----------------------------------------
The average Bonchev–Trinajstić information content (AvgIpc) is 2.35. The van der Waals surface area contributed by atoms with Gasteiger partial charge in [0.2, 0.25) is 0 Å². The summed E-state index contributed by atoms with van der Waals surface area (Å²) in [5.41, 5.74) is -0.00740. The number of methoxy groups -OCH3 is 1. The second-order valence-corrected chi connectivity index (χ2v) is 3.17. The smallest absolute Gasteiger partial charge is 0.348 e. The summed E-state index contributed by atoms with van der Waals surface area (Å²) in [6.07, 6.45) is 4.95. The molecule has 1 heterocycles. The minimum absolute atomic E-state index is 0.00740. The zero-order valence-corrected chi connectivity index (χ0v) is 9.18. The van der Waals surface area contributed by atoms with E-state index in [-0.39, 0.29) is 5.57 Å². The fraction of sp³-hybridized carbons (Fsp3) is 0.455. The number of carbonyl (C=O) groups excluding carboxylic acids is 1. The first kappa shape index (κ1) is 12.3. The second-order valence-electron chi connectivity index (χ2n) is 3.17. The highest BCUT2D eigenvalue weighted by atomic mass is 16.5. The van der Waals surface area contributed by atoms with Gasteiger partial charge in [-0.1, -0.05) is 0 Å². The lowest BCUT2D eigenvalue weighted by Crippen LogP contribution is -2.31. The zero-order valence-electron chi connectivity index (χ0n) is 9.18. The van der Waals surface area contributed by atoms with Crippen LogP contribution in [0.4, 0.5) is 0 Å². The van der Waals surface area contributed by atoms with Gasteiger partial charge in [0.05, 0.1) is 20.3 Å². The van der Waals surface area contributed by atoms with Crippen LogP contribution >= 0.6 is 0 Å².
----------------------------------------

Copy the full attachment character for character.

The average Bonchev–Trinajstić information content (AvgIpc) is 2.35. The van der Waals surface area contributed by atoms with Gasteiger partial charge in [0.2, 0.25) is 0 Å². The summed E-state index contributed by atoms with van der Waals surface area (Å²) in [5.41, 5.74) is -0.00740. The number of methoxy groups -OCH3 is 1. The second-order valence-corrected chi connectivity index (χ2v) is 3.17. The smallest absolute Gasteiger partial charge is 0.348 e. The summed E-state index contributed by atoms with van der Waals surface area (Å²) in [6.07, 6.45) is 4.95. The molecule has 1 heterocycles. The minimum absolute atomic E-state index is 0.00740. The zero-order valence-corrected chi connectivity index (χ0v) is 9.18. The van der Waals surface area contributed by atoms with E-state index in [-0.39, 0.29) is 5.57 Å². The fraction of sp³-hybridized carbons (Fsp3) is 0.455. The number of carbonyl (C=O) groups excluding carboxylic acids is 1. The first kappa shape index (κ1) is 12.3. The second-order valence-electron chi connectivity index (χ2n) is 3.17. The highest BCUT2D eigenvalue weighted by atomic mass is 16.5. The van der Waals surface area contributed by atoms with Gasteiger partial charge in [-0.1, -0.05) is 0 Å². The lowest BCUT2D eigenvalue weighted by Crippen LogP contribution is -2.31. The zero-order valence-electron chi connectivity index (χ0n) is 9.18. The van der Waals surface area contributed by atoms with Crippen LogP contribution in [0.4, 0.5) is 0 Å². The van der Waals surface area contributed by atoms with Gasteiger partial charge in [0.05, 0.1) is 20.3 Å². The van der Waals surface area contributed by atoms with Crippen LogP contribution >= 0.6 is 0 Å².